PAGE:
Opinion: Why is This Tiny E-Vehicle Illegal?
7:54 AM PDT on August 14, 2020
A cute, new micro-mobility device (the DYU D1F, pictured above) illustrates why New York State’s outdated Vehicle and Traffic Law desperately needs updating in order to bring it into the 21st century.
That’s not an academic exercise — it’s indicative of a bad situation in which thousands of New Yorkers, many of them low-wage, immigrant workers, are needlessly at risk of police encounters and harassment because of the illegality of the vehicles that are essential to their livelihoods.
After much struggle, New York recently passed a (somewhat flawed) law authorizing the use of e-bikes and e-scooters, but many two-wheeled, electric-powered vehicles technically remain illegal … for no good reason. The legislature needs to come together to fix the situation — and soon.
Consider the DYU D1F — which is just one of many newfangled micro-mobility devices that have come recently to market. A two-wheeled, electric-powered device that’s just over three feet long, it may look like a toy, but it can do 15 miles an hour for a range of 12 miles (so it could take you the length of Manhattan, for example).
Like many new micro-mobility implements, the DYU D1F is hard to classify. It lacks “operable pedals,” so it’s not an e-bike. Instead, it’s considered a motor vehicle — specifically, a limited-use motorcycle. But you can’t register it at the Department of Motor Vehicles, because it lacks a “factory number” (also known as a Vehicle Identification Number). So, you can’t register it and, therefore, you can’t legally operate it on the street.
Doing so would subject you to ticketing, fines, and even impoundment of your vehicle. That’s true of many of the non-conforming, limited-use motorcycles now being operated in New York City by low-wage, immigrant workers.
Albany needs to come up with a coherent policy framework for low-speed motorized vehicles rather than segmenting them into so many boxes: e-bikes, e-scooters, limited-use motorcycles, and so on.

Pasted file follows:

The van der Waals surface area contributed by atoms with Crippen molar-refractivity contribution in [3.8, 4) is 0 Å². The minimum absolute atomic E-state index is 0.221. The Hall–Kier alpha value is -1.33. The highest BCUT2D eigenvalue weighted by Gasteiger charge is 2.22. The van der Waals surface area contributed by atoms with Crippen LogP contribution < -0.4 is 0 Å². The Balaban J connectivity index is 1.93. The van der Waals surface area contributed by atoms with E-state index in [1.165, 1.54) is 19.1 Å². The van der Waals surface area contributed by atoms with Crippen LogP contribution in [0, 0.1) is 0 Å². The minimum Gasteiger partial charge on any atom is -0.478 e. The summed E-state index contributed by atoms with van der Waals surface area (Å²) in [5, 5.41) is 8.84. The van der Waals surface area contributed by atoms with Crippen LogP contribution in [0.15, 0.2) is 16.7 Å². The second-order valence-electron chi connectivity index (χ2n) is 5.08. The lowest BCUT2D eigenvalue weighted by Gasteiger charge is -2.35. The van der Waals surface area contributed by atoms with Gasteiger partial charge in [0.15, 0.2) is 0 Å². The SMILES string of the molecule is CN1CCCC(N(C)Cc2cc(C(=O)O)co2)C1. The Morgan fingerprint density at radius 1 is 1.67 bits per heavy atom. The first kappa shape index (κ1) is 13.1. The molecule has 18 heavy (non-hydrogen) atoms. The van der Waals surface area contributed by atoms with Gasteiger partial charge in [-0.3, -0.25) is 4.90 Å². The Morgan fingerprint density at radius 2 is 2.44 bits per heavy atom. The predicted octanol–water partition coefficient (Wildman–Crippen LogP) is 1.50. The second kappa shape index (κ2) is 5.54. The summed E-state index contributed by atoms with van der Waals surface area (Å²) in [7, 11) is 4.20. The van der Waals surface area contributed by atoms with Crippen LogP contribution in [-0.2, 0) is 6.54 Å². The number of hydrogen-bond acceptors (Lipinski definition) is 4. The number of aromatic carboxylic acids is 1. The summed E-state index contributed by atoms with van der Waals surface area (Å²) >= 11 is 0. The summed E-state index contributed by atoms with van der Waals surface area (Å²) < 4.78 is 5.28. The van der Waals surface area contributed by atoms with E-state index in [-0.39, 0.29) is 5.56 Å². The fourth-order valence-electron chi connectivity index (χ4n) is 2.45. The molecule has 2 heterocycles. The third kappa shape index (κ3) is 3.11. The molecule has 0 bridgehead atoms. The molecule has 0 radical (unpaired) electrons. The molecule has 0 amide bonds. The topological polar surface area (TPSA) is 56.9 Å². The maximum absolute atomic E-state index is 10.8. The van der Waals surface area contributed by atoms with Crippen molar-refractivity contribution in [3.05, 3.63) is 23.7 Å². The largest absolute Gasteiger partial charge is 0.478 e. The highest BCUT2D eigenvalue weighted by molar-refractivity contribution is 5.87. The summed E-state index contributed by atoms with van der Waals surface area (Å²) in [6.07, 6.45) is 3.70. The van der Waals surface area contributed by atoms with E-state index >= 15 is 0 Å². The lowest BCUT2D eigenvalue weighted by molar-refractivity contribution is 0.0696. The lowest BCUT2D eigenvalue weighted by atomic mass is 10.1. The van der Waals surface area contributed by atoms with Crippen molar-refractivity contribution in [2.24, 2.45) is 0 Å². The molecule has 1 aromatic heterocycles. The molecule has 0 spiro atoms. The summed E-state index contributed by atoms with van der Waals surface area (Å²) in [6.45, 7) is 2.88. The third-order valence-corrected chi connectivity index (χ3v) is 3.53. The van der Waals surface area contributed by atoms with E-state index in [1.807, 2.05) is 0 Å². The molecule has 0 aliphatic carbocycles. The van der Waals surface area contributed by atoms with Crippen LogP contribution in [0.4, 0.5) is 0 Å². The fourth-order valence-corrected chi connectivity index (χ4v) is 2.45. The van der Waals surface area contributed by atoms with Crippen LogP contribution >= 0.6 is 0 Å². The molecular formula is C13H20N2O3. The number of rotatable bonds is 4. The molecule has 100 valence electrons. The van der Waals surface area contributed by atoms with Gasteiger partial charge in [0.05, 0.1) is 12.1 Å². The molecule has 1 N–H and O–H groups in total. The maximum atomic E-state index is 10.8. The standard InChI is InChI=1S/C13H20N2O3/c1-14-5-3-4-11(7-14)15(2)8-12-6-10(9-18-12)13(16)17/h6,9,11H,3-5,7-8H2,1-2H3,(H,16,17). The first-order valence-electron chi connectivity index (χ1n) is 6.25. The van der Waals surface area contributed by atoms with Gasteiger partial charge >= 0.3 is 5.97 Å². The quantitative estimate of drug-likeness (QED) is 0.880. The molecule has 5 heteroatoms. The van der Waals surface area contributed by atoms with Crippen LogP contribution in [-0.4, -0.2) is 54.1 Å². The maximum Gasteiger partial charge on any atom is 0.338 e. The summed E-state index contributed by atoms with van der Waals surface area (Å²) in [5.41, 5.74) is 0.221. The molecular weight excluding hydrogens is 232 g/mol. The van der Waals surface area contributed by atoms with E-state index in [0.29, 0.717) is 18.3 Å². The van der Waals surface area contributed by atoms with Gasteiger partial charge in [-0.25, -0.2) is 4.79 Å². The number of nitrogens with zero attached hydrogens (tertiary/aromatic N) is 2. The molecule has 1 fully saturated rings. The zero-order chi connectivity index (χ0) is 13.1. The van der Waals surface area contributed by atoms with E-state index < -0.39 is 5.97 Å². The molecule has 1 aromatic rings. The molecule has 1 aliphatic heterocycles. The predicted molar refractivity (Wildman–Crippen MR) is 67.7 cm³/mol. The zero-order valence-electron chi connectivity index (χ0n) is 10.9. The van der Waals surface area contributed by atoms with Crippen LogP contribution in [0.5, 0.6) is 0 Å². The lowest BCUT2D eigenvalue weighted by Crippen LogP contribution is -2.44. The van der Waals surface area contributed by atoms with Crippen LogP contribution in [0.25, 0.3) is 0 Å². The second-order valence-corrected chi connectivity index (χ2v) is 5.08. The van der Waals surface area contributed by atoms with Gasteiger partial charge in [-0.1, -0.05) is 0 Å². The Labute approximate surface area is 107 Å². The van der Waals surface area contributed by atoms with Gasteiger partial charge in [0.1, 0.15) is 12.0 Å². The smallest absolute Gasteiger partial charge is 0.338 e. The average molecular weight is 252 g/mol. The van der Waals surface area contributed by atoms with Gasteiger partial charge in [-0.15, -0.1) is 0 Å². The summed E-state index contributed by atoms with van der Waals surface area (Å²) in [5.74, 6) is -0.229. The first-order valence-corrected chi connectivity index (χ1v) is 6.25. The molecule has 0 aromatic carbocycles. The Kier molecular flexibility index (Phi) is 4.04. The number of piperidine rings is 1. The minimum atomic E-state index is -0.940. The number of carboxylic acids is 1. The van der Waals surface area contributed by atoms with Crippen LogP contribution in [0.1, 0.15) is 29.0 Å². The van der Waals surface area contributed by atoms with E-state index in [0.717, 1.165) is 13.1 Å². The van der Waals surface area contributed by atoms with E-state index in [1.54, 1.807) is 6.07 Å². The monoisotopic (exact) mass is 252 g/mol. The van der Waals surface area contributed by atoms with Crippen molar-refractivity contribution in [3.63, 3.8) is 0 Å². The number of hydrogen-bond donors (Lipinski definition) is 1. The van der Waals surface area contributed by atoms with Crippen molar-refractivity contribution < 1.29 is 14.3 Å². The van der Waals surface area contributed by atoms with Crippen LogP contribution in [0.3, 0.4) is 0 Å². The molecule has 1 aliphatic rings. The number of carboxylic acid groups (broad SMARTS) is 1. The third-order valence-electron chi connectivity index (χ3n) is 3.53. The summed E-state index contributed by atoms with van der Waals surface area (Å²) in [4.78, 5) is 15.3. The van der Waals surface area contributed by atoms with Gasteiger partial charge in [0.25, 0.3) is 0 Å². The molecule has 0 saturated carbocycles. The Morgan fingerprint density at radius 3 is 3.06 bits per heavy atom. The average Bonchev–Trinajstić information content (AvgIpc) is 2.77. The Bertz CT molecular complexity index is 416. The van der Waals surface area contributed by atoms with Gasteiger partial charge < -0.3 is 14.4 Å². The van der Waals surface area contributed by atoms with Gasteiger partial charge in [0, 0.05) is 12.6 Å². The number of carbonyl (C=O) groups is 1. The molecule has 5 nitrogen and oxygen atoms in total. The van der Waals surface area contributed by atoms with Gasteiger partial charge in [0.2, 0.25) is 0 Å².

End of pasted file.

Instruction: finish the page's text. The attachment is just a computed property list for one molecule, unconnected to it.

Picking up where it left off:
This framework needs to honor the fact that a set of bicycle pedals don’t say anything by itself about whether innovative, space-saving, quiet electric vehicles belong on our streets — just like having a driver’s license doesn’t by itself make someone a safe car operator.
New York laws shouldn’t punish the users of low-speed vehicles while giving free reign to large, four-wheeled, motorized boxes — i.e. cars — just because they have “factory numbers.”
No one can make a legitimate safety, street space, or environmental argument for why a small electric vehicle should be illegal just because it lacks pedals and a license plate.
The DYU D1F is in the same weight and speed range as e-bikes — so it’s surely not more dangerous than an e-bike. It’s substantially smaller than most e-bikes, so surely street space isn’t the problem. It has built-in front and rear headlights and comes in white, so surely visibility isn’t the problem. It even has front and rear disc brakes, so surely stopping performance isn’t the problem. It’s also slow, so carnage isn’t the problem.
And, as I mentioned, it’s electric — so, surely, noise and air emissions aren’t the problem.
People haven’t figured out what to call the DYU D1F colloquially — a “smart electric bike” (as its manufacturer calls it)? A sit-down scooter? A moped without the “ped”? An “e-thing”? It has many nifty features: The handlebar folds down. It’s got a cutout so you can carry it with one hand. Given these features, the maker of the DYU D1F clearly is targeting commuters. With no carrying capacity or a rack, it’s unlikely that a delivery worker would use it, but make no mistake — many delivery-worker vehicles occupy the same legal gray area.
You can buy a DYU D1F for about $700 — but where are you supposed to ride it?
Albany: Fix this problem and save thousands of hard-working New Yorkers from over-policing.
Chris Sequeira is a transportation-environmental modeler and community-engagement specialist. The opinions he expresses are not necessarily shared by Streetsblog, which covers the battle to reduce the impact of motorized vehicles on the streets of New York.
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